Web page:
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  Sustained hypergravity to simulate SAS: Effect of G-load and duration

Nooij, S., & Bos, J. (2006). Sustained hypergravity to simulate SAS: Effect of G-load and duration. In Seventh Symposium on the Role of the Vestibular Organs in Space Exploration (pp. 43).

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Nooij, SAE1, Author              
Bos, JE, Author
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1External Organizations, ou_persistent22              

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 Abstract: BACKGROUND : In previous studies with a total of 10 astronauts, we demonstrated that symptoms of the Space Adaptation Syndrome (SAS) can be induced by long duration centrifugation on earth. After a 60 min. exposure to hypergravity (+3Gx) in a human centrifuge, about 50% of the astronauts, but also of non- astronaut subjects, experienced SA S-like symptoms at 1G again: nausea, dizziness and/or visual illusions, mainly provoked by head movements. This correspondence suggests that vestibular adaptation is required for any kind of gravity transition within the gravitational continuum, and that any G-reduction may elicit symptoms of SAS. This would have clear implications for G-transitions occurring during space flight (use of artificial G, planet's gravity). To ga in more insight in the nature of the stimulus causing the SAS-like symptoms, a ground based centrifuge study was recently performed, focusing on the effects of G-level and duration of exposure. METHODS : Twelve healthy male subjects each und erwent four different centrifuge r uns varying in dose: 45 min. at 2 and 3G, and 90 min at 2 and 3G. A standardized head movement test was used to measure the after- effect of each centrifuge condition on head angular position and velocity. Subjects made a maximum of 40 head movements in yaw and pitch as part of a base-line and four post run tests. The level of discomfort caused by the head movements (nau sea) was rated on an 11-pont scale. Kennedy's Simulator Sickness Questionnaire was used to assess the overall symptom severity after each centrifuge run. RESULTS : Preliminary results show large differences between the effect of the four centrifuge conditions on movement characteristics. Generally, head movement velocity was inversely related to symptom severity: susceptible subjects performed the head movements more slowly after the hypergravity exposure than in the pretest. Pitch movements were rated provocative whereas yaw movements were not. Although symptom severity differed between subjects, all subjects reported that the effects of both 3G runs exceeded those of the 2G runs. Furthermore, symptoms were more severe after the 90 min exposure at 3G than after the 45 min exposure. This was supported by the total symptom scores. CONCLUSIONS : With this study we have thus been able to quantify the effect of a gravity-reduction following long duration centrifugation on SAS development, depending on the G-level difference and exposure duration.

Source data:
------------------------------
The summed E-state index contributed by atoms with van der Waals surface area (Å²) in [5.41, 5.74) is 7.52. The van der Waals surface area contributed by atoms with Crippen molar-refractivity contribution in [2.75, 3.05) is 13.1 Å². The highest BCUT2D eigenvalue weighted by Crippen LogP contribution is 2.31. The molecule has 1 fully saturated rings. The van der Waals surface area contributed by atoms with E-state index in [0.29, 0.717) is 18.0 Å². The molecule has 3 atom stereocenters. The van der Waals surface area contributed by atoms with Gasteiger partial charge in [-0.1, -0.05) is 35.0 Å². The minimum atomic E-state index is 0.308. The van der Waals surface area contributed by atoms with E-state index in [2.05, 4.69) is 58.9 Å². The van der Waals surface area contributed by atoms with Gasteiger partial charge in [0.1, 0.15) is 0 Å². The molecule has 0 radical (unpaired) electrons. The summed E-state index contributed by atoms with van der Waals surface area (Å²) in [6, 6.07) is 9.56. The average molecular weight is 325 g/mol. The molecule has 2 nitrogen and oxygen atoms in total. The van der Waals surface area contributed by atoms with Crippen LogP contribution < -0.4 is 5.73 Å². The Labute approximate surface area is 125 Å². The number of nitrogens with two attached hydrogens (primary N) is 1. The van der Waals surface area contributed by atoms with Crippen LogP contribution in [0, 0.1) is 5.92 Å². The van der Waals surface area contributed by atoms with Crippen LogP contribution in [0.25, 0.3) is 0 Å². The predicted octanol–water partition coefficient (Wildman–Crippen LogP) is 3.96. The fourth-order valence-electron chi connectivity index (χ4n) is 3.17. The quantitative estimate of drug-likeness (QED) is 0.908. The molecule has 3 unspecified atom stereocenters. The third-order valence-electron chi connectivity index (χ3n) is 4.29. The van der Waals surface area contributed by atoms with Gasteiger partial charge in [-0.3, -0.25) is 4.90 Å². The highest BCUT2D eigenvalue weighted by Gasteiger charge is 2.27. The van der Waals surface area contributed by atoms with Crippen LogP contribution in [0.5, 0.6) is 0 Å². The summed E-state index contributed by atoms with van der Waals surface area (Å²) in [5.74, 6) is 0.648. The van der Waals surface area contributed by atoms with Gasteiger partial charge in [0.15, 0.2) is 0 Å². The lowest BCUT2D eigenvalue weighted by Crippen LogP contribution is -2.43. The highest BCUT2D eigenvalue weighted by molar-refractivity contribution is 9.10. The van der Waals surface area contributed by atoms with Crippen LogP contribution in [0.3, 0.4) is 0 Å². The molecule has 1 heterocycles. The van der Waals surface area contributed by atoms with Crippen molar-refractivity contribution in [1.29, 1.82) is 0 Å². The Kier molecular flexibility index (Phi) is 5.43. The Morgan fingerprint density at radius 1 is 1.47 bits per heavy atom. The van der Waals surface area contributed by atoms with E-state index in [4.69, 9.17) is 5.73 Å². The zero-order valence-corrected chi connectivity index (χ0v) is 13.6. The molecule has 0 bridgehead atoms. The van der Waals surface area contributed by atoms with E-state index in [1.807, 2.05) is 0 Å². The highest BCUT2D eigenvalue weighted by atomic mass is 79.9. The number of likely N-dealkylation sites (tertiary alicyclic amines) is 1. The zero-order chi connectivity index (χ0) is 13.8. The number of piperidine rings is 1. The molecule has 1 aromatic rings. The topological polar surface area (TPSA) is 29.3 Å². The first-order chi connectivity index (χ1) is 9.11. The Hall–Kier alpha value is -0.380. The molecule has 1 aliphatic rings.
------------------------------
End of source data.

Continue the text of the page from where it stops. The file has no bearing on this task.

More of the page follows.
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 Dates: 2006-06
 Publication Status: Published online
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 Identifiers: BibTex Citekey: NooijB2006_3
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Title: Seventh Symposium on the Role of the Vestibular Organs in Space Exploration
Place of Event: Noordwijk, Netherlands
Start-/End Date: 2006-06-07 - 2006-06-09

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Title: Seventh Symposium on the Role of the Vestibular Organs in Space Exploration
Source Genre: Proceedings
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Pages: - Volume / Issue: - Sequence Number: - Start / End Page: 43 Identifier: -